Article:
With all the news about refugees at the moment, I have been thinking: why would anyone want to donate to our film crowdfunding campaign when there are so many other more urgent humanitarian causes? One answer might be that hanging behind the Dancing Floor film is the tradition of the Children of Don, the race who, the Irish sources tell us, brought magic to these islands. They brought the ‘Four Hallows’ to Britain, that’s the Stone (of Fal), the Cauldron (of the Dagda), the Sword (of Nuadu) and the Spear (of Lugh).

The Sword in the Stone
The Sword in the Stone

These arise in all sorts of moments and combinations in our national life and mythology, for instance in the Stone of Sovereignty which the monarch sits on to get crowned, the sword which is pulled out of the stone by the rightful monarch, Arthur, and the spear which with which Lleu (Welsh form of Lugh) slays his rival, which then flies on to pierce a stone right through. The cauldron turned up on Welsh TV on Saturday night as part of the ten year celebration of the Millennium Centre – in a magnicently over-the-top enactment of the story of the birth of Taliesin a gigantic golden cauldron was propelled round the centre by beaked giants while Ceridwen (Sian Cothi) shrieked from a lightning-struck tree! This cauldron was that of inspiration, but in other forms its known as the ‘cauldron of regeneration’ which I prefer.

The giant cauldron where Taliesin gets his inspiration
The giant cauldron at the Millennium Centre on Saturday. where Taliesin gets his inspiration

Which all shows that the Welsh are particularly at home with myth – though the stunning opening ceremony for the Olympic games shows that its actually British national talent too.

You could say the Four Hallows create a magical foundation for the British psyche, from which is built the integrity of our state and our democratic system. Certainly Corbyn and Cameron can fight but inside the cauldron of parliament they are held safe and we can believe that Britain will not soon be riven and decimated by civil war, unlike Syria.

It is this foundation, this solidity which makes Syrians, Somalians and other war-torn people want to come and live here. And makes us value our freedoms. And maybe sometimes this foundation needs reinforcing, not by politicians but by creative workers like artists, writers, film-makers, to make sure the legacy of the ‘Children of Don’ continues and their stories and symbols stay embedded in our consciousness.  This is what magic really does, good magic.


3 thoughts on “The Children of Don and the Four Hallows of Britain

  1. This is one of the reasons that I like having a monarchy – I think that Prince Charles in particular has a good sense of the inner obligations of a monarch, and I think he probably has some hallows to hand! Of course it’s a fine line between having a strong sense of rootedness in the land and going all nationalistic, but I think we do need to continually renew our traditions and links to the place we live in and to those who have lived here before us.

  2. A nice reminder of the sense of sacredness (in the broadest sense) and respect for our inter-connectedness with the land. I was listening to a programme on Radio 4 last night about how hastily-built tall towers are dwarfing our London landmarks, as developers push up ever higher residential blocks, with scant regard for the spirit of London. London is not Hong Kong or Dubai, but symbolised by its great buildings – St Paul’s, The Houses of Parliament etc. This is not to say we should always be looking back, but that if we are going to do something really big and bold, a monument which will be seen for miles around by future generations, it should be actually saying something, rather than just a random blot on the landscape. After all, when we’re gone, it will remain.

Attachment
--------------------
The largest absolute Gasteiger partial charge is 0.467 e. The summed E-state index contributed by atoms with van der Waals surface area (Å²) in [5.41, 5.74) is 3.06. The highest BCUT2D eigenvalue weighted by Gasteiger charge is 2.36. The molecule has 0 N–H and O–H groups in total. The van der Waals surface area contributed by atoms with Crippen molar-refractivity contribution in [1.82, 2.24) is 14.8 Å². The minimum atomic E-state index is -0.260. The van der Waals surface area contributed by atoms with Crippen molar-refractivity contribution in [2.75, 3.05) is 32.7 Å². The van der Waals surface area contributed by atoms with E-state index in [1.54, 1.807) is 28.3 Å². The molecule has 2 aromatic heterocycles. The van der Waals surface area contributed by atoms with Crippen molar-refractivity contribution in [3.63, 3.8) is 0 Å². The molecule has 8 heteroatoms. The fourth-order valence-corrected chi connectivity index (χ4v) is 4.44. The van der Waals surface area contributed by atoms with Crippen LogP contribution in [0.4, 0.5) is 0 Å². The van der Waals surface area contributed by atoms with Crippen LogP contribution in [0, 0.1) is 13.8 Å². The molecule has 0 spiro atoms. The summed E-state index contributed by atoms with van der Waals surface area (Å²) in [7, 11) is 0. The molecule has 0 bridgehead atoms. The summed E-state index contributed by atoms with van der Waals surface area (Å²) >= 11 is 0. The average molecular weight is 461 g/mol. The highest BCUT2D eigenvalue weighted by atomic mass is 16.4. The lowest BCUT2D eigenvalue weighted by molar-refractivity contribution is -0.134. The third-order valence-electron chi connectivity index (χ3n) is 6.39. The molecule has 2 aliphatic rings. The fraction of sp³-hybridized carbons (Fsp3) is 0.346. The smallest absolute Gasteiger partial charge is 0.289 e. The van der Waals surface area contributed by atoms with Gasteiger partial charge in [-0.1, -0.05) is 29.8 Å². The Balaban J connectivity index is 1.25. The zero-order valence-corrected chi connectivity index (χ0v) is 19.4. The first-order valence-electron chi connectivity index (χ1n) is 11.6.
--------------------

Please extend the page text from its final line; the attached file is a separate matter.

A little later on Radio 4, I heard someone bemoaning the fact that British film-making is obsessed with either ‘heritage” or ‘gritty poverty on council estates’. I’m looking forward to The Dancing Floor, which I’m sure will be neither, and will remind us about the floor on which we stand right now.

  3. Why support your film rather than some other worthwhile cause? I’ve no doubt that what you’re doing by making this film is as worthwhile, if not more.

    We are going to be pouring millions of British pounds into the refugee rescue pot.

    What are the hallows hallowed for?

    I believe what you’re doing with your film project and with the British Mysteries is worth supporting and getting involved in, is a pot to pour into, because you’re dealing with awareness itself. What your film is about for me is another possibility for human beings. This is something I’m personally passionate about because I SEE it as the only hope for humanity, mine and every one else’s. Cutting to the chase now I’d say that the other possibility is the mystery of awareness.

    We in the so called West have got stuck in a one sided vision. Our intense focus on this one side has caused the world to shrink. It is a metaphor but it is also a reality. The refugee crisis is one effect of the contraction of our known world.

    We desperately need the means to open up to our other side. There are solutions and answers to problems that we can’t face on the other side.

    Your film could make all the difference in the effort to tipping awareness over onto the other side, waking someone/many up to a whole realm of other possibilities.

    Hurrah for the Dancing Floor, Hurrah for the British Mysteries and Hurrah for you Lyn and the fabulous lineage you represent!

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